Leave to appeal has been given. However, until such time as the appeal is heard governors, heads and teachers will inevitably be worried at the possibility of being found liable for injuries arising from sports lessons or fixtures. If the decision is upheld on appeal then it will be necessary for schools - and teachers - to think carefully about the risks they run from such activities.
The match, between Sutton Coldfield and Burton upon Trent, was marred by an unusually large number of collapsed scrummages. One late in the second half left the Sutton Coldfield hooker with a broken neck. The injured player, Ben Smoldon, brought an action for negligence against an opposing player, and against the referee, Michael Nolan.
The claim against the player was dismissed, but the judge, Mr Justice Curtis, found that it would be "fair and reasonable" to impose a duty of care on the referee. He found that Mr Nolan had "in important respects relating to the scrums failed to exercise reasonable care and skill in the prevention of collapses by sufficient instruction to the front rows". In particular, he had failed to apply modified Rugby Football Union rules relating to colts level rugby which emphasise the vital importance of reducing the impact of scrum engagement, and therefore the danger of collapse. The claim succeeded because it was possible to prove fault on the part of the referee. Had the injury occurred within the rules and in the normal course of the game, it is probable that the claim would have been dismissed.
Reactions to this decision include predictions of higher insurance policies for referees, clubs and schools. It also raises the possibility that schools (particularly self-managing schools) faced with higher premiums will be reluctant to expose themselves to the risk of liability which can arise from sporting activities.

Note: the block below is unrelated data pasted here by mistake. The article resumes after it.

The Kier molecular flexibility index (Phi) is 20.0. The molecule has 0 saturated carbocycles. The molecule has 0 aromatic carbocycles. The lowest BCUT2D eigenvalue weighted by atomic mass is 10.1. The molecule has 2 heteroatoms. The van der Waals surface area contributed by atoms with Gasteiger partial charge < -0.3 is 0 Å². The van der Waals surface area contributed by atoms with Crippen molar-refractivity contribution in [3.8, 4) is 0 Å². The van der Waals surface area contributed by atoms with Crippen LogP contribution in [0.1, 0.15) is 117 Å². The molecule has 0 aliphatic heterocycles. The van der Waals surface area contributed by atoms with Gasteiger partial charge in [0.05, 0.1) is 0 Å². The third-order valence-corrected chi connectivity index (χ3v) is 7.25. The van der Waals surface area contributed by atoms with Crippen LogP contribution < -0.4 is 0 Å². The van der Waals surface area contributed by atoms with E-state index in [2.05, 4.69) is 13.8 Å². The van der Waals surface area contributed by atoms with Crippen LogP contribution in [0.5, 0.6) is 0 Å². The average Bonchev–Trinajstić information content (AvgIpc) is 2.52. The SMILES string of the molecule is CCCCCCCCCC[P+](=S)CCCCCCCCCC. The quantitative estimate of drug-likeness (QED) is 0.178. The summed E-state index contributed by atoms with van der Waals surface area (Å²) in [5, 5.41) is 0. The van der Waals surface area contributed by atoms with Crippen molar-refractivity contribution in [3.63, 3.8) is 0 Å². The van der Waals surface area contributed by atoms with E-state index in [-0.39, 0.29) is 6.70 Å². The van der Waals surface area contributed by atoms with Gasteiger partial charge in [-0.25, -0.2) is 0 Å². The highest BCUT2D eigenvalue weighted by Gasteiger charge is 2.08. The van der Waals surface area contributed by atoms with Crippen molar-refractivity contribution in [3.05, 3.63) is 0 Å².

It is unlikely that many individual teachers will be held personally liable. The principle of vicarious liability will, generally, mean that any acts of negligence on the part of an employee will be attributed to the employer. Consequently, if a teacher's negligence leads to personal injury, action will normally be taken against the school (if self-managing) or against the local education authority as the teacher's employer.
However, circumstances might arise in which an individual is held personally liable if he or she is found to have been acting outside the scope of his or her employment (described in law as having been on "a frolic of his or her own"). To take a few examples: * A teacher qualified to referee a school rugby match is absent. Rather than cancelling the match a colleague who is not qualified takes over. An injury occurs which is attributable to the stand-in referee's lack of understanding of the rules. The school (or local education authority) could argue that the stand-in was acting outside the course of employment.
* A qualified referee is in charge. During the match torrential rain begins, making the playing surface unsafe. Despite recommendations from the linesman the referee decides to play on. An injury occurs because of the underfoot conditions. The school (or LEA) could argue that the referee was grossly negligent in allowing play to continue and was therefore acting outside the scope of employment.
* A candidate, anxious to impress at interview, represents himself as having qualifications necessary to lead extra-curricular activities (such as outward-bound courses). He does not have the relevant qualifications and an injury occurs during the trip. Once again, the school (or LEA) would probably argue that this was a frolic.
Individual teachers should also pay attention to the terms of their contracts of employment - in particular any disciplinary procedures which may be brought by the employer. Situations in which an employee is found to be personally liable for negligence are likely to be limited to fairly extreme cases such as those outlined above. However, while a teacher may escape direct liability by being found to have acted within the scope of employment, the consequences of being disciplined (and perhaps even dismissed) can be at least as serious.
If schools are to continue to run sporting and other outdoor activities (and it is hoped that they will) it is essential that careful attention is paid to the organisation and control of those activities. Staff who are not qualified to lead such activities should not allow themselves to be coerced into doing so (for example by way of cover or on a supply basis).
Those who are involved must ensure that they are fully aware of the rules and of any safety precautions which should be taken. Schools should generally have legal advisors; unions certainly will.
For all concerned, whether the issue is injuries sustained or legal consequences suffered, the stakes are too high to ignore the risks.
Malcolm Dowden is a solicitor with Shoosmiths Harrison, Reading